• Last modified 2401 days ago (Oct. 24, 2012)


MEDI reviews city's strengths, weaknesses

News editor

Harvey County Economic Development Director Mickey Dean met with Marion Economic Development Inc. earlier this year to facilitate a discussion of what MEDI members perceive Marion’s strengths, opportunities, weaknesses, and threats are relative to future economic growth.

On Friday, MEDI President Todd Heitschmidt reviewed the findings of that analysis at the Marion Chamber of Commerce monthly luncheon.


  • Schools, both scholastics and facilities.
  • Marion’s status as county seat, providing jobs and bringing people into town on business.
  • St. Luke Hospital’s services and facilities.
  • Parks.
  • Location, centrally located in the county and region.
  • Welcoming community members.
  • Recreational opportunities, including surrounding lakes.
  • Variety of retail locations — downtown, on the hill, and along the highway.
  • Service industries.
  • Butler Community College satellite campus.


  • Blighted areas, some highly visible.
  • The short drive to other cities makes it easy for residents to shop out-of-town for things they could get in Marion.
  • Divided retail areas — the diversity that is a strength can also be a weakness by spreading things out.
  • A shortage of manufacturing and industrial jobs.
  • Multitude of restaurants spreads the market thin.
  • A shortage of leadership and open-mindedness.
  • Pockets of negativity, the minority of unhappy people being more vocal than those who are happy in Marion. Heitschmidt also said visitors have commented that the community is more welcoming than the impression they got from the Marion County Record.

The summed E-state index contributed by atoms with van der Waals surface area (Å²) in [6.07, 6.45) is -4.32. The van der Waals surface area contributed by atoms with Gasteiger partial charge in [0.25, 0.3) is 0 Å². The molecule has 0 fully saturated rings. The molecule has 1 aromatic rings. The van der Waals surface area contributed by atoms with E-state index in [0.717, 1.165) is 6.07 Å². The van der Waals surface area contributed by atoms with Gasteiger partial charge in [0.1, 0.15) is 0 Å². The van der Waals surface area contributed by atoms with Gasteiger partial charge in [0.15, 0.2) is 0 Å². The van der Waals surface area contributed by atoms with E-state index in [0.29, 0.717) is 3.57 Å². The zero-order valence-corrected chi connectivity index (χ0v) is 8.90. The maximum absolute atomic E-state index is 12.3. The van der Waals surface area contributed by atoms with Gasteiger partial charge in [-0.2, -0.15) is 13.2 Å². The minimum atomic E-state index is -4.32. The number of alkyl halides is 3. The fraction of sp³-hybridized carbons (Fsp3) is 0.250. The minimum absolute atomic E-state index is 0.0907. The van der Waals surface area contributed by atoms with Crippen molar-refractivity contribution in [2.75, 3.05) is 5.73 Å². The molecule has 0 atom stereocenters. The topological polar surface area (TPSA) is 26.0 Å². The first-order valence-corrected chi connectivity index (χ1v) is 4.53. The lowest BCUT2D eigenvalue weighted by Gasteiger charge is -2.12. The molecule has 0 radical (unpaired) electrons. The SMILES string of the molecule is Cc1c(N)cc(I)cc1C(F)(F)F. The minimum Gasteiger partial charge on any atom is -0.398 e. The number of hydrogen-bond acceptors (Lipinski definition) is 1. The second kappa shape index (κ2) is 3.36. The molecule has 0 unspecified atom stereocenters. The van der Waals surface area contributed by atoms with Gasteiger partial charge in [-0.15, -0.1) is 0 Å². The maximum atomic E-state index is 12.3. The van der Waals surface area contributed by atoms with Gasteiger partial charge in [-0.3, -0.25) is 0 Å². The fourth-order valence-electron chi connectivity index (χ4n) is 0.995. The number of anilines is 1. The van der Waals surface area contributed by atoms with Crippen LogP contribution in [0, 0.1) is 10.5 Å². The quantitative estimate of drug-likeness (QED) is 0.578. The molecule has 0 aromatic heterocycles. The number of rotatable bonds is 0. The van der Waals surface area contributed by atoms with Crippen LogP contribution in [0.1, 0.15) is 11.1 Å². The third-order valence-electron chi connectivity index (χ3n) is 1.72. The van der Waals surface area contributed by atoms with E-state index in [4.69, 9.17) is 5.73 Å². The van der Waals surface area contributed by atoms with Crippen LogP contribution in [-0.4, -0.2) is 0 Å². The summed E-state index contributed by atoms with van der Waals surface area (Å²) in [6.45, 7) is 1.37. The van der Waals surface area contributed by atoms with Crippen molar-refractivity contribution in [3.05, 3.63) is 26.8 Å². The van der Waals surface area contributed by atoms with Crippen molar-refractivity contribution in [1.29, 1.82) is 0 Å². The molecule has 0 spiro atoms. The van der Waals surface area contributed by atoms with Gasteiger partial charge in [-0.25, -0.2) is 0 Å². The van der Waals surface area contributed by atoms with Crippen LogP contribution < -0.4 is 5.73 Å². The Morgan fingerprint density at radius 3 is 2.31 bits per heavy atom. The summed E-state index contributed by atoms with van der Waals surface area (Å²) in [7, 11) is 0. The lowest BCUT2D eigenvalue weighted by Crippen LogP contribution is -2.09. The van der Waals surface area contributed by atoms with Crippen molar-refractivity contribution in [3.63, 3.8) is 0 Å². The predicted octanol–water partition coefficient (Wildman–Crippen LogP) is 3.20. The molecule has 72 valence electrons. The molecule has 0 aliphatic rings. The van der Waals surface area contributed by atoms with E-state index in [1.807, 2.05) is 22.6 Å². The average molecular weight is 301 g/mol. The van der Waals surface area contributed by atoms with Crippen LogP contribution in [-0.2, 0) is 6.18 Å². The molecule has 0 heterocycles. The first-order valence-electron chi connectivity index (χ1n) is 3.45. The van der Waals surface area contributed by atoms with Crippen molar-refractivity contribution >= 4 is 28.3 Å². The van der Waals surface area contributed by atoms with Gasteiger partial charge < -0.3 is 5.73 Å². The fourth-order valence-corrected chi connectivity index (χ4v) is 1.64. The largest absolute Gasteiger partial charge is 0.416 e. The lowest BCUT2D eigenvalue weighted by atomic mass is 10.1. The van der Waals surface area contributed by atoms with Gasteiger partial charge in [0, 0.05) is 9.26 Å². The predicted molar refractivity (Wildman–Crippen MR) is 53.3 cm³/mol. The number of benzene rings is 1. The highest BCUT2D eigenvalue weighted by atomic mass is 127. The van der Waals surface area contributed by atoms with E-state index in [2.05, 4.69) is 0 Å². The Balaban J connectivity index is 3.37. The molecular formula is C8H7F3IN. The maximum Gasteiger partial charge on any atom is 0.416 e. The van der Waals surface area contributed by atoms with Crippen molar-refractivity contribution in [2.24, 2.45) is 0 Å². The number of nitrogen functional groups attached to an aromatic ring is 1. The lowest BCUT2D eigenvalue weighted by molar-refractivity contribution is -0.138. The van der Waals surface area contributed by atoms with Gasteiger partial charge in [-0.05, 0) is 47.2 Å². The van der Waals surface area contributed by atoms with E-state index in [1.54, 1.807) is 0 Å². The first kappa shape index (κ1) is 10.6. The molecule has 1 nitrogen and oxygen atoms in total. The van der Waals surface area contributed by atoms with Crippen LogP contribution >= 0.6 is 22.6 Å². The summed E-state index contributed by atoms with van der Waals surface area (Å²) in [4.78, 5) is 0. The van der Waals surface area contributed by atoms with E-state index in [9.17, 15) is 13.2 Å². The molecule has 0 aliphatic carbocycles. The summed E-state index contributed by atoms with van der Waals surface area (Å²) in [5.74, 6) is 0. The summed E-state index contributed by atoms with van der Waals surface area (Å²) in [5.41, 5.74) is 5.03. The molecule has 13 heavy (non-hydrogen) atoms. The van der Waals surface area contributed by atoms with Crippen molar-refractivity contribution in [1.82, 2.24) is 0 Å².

• Unrealistic zoning regulations, based on the City of Lawrence’s regulations.
  • Entrepreneurial insight — there are lots of people with good ideas who don’t have the necessary business sense to make them successful.


  • Plenty of buildings available for new or expanding businesses.
  • State Rural Opportunity Zone designation provides incentive for people to move to Marion.
  • Revision of zoning regulations to make them more appropriate for Marion.
  • Entrepreneurship training, which has already started at Butler Community College.
  • Educating the whole community on why things are being done the way they are.
  • Space in business and industrial parks.
  • The country’s growing aging population needs services available in Marion.
  • Hiring a new city economic development director, which Heitschmidt hopes to have done by Jan. 1.
  • Partnering with Hillsboro. “It’s better to have something in Marion or Hillsboro than not in Marion County at all,” he said.
  • Fostering community investors.


  • Losing businesses.
  • Local and national economy.
  • The looming election and accompanying uncertainty.
  • A shortage of highly skilled employees.
  • Apathy.
  • Slow progress. Heitschmidt said economic development sometimes feels like walking through quicksand.
  • Out-of-town retailers.
  • Poverty.
  • Youth and capital drain — Marion needs more jobs for people to come back to after college.
  • Shrinking population and tax base.
  • Some committee members saw partnering with Hillsboro as a threat.

Chili cook-off

The meal at the luncheon was provided by contestants in a chili cook-off. Judging was done by a blind taste test, with each person in attendance voting for their favorite chili.

First prize was a tie between Casey Case and Shawn Geis. Case won the tiebreaking coin flip. Third place went to Michele Huelett. Other contestants were Dave and Bobby Richmond, Pam Bowers, and Michon Christensen.

USD 408 Superintendent Lee Leiker told the chamber about a monthly newsletter he is launching in November. “A+ News” will promote positive news.

Last modified Oct. 24, 2012